Technique: We will split the whisking of egg whites into two parts. The first covers the disintegration of the mucous mass up to the point when it becomes a grayish, roundish mass. This part requires mixing with an easy and rhythmic effort. The second part covers the conversion of the round, gray mass into a smooth, light, firm, stunningly white batter. This second part, unlike the first, requires a very vigorous and accelerated effort.
During both these periods, the whisking, even though different in strength and speed, must not be interrupted. Under no circumstances should you stop once you have begun to whisk. Stopping causes the whites to disintegreate. Instead of rising and firming up more and more, their mass will remain semi-solid and will take on a blotchy, grainy look.
Since this job is rather difficult during the second part, it's a good idea to take turns with another person. Or, if you have the necessary staying power, switch the whisk to the other hand (this is how professional pastry chefs do it) so you can rest your arm while the other one works.
The process: As already explained, wipe the inside of the bowl and the wires of the whisk with a lemon wedge, or with a little vinegar and salt. Dry them with a clean towel. Take a dishtowel, twist it up from the corners, loosely, then arrange it on the table in a circle, like a turban or little crown. Place the bowl in the center of this crown, tilting it a little toward you. Rolled like this, the towel serves to steady the bowl and keep it on the table. Without this, the instability of the rounded bottom would make the work more difficult and slower.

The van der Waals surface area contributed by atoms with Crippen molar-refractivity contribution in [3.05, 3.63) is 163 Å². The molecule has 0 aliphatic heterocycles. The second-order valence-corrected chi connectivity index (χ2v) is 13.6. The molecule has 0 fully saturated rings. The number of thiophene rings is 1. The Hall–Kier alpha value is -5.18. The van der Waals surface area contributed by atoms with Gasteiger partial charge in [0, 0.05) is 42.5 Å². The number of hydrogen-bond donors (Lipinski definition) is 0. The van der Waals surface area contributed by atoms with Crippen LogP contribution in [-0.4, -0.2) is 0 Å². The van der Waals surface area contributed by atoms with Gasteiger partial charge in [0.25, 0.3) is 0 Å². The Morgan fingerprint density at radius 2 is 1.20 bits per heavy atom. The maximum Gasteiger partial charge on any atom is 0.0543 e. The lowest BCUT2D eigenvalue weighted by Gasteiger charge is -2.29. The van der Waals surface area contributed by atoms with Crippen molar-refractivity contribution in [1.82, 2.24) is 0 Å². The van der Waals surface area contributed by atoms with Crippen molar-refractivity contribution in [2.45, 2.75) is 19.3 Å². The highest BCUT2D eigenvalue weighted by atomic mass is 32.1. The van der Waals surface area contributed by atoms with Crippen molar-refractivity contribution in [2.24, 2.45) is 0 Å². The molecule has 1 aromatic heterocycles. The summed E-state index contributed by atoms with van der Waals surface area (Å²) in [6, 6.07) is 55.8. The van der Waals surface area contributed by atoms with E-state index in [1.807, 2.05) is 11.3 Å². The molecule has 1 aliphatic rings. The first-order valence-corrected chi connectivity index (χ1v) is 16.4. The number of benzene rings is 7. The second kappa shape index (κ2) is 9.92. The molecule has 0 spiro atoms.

Put the whites in the bowl. If you break the eggs directly into the bowl, be careful when you have separated the yolks to run your thumb, which should be scrupulously clean, around the inside of the shell to remove all of the white. Make sure that not even the slightest bit of yolk has fallen into the bowl. Should that happen, use a bit of eggshell to carefully remove it.